Salerno (AORTA) delivers a third collection where a kind of contemporary transcendentalism collides with economic pragmatism, where the mundane is made mystifying and the practical becomes poetic. Throughout, the banking transaction—and by extension the notion of value—becomes a means to explore the capability of language, foregrounding the tension between the abstract self and his tangible worth. At its most affecting, a paradoxically uncritical voice emerges from the corporatized dystopia he depicts. In “11:12 ǀ 9/22/12 ǀ WTHDRWL” for instance, “There is something gentle/ about the daisy chain// of white receipts/ the ATM will feed the world.” Elsewhere, “Measurement, Inc.,” places the reader into an anonymous office tower, where “In my cubicle dream there/ are something like a dozen Tony/ Hawks flying over me and/ hitting the mirrored windowglass.” Adulthood and its ennui become a desperate and inadequate reflection of childhood, a nightmare where “Even birds outside/ incorporate on the ground.” Underlying many of these poems is the sense that, in a country defined by dollar signs and manufactured boom and bust cycles, one lives in danger of being unable to see beauty or even humanity: “I walk in// the enormity” Salerno writes at the end of “Swear Jar,” “I drop one shoulder/ like a zombie. I’m down, again, about money.

Publisher’s Weekly, starred review

Christopher Salerno’s ATM is a decadent refutation of Robert Graves’ quip that ‘there is no poetry in money, either.’ The material world and the natural world stand side by side: a tulip planted not beside a river bank but beside a bank machine. The bank, like a tree, has branches. ‘People are getting free shipping, and all the bees are gone.’ Salerno rifles through our empty wallets to show how much we’re missing. These poems are mystical transactions of body and soul, as dark as Faust and as illuminating.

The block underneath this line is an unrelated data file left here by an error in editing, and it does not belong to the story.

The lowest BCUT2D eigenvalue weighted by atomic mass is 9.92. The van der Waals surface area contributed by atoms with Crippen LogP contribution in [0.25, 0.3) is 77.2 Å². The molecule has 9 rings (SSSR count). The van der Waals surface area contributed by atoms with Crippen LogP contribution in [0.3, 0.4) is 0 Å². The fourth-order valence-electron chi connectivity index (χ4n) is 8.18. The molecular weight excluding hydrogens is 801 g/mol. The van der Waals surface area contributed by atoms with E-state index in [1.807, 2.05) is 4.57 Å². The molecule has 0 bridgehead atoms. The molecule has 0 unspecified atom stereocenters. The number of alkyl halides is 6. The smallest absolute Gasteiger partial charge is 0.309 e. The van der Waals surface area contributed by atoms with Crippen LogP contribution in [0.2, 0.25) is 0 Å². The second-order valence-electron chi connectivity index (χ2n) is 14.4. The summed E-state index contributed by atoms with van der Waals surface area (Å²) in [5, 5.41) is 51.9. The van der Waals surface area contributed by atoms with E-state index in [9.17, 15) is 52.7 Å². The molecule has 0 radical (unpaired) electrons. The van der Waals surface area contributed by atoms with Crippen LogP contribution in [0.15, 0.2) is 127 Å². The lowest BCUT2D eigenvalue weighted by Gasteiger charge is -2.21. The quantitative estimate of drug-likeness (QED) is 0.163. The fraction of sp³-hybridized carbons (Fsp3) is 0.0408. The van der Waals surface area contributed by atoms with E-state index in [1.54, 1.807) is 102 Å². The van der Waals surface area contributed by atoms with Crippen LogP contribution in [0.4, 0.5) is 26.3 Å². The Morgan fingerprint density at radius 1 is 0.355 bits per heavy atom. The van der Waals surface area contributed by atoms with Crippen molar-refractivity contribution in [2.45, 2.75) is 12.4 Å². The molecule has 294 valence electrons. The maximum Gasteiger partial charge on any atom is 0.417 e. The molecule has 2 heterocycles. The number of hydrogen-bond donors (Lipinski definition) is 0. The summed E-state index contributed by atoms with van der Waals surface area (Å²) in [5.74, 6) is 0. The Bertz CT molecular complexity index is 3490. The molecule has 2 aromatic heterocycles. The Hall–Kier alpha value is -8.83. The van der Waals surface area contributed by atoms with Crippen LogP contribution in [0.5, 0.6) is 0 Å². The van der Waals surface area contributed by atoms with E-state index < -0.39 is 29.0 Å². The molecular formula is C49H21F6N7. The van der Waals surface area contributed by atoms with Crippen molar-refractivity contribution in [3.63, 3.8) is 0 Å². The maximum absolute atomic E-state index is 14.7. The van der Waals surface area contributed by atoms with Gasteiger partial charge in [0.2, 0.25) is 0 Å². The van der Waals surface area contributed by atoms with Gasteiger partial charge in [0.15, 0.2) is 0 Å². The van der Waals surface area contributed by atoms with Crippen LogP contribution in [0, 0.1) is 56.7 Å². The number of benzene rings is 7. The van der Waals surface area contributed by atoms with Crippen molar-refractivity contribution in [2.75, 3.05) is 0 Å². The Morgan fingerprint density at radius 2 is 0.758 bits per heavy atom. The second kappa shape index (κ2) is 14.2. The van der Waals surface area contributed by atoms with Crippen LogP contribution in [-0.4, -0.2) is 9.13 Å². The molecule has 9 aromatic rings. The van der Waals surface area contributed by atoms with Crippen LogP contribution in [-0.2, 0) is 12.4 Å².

—D.A. Powell

In his dazzling new poetry collection, ATM, Christopher Salerno used the language of transaction as a two-way mirror that questions the audience’s relationship with commerce, and with what we might roughly define as value.  “Reader, you can see / in my mouth the sum of my wallet, // this sense of the world / as souvenir.  I sometimes make withdrawls // just for the tautology,” Salerno states in on of many poems that poems that transform the electricity of monetary transfer into a landscape with sensory delight.  The capital in this collection is impossible to confine to an enevelope, and is rather an awareness of the world’s unspent potential.  Read these poems instead of balancing your checkbook.  They already know your most intimate passwords.

—Mary Biddinger


Author bio:

Christopher Salerno’s books of poems include ATM , Minimum Heroic (selected by Dara Wier for the Mississippi Review Poetry Prize, 2010), and Whirligig (Spuyten Duyvil Publishing House, 2006). His chapbook, Automatic Teller, won the 2013 Laurel Review Midwest Chapbook Prize and is currently available. Another chapbook, AORTA, has been published by Poor Claudia, 2013. His poems have appeared in journals and magazines such Fence, Boston Review, Denver Quarterly, Colorado Review, American Letters and Commentary, Jubilat, Verse Daily, Mississippi Review, and others. Currently, he’s an Assistant Professor of English at William Paterson University where manages the new journal, Map Literary.

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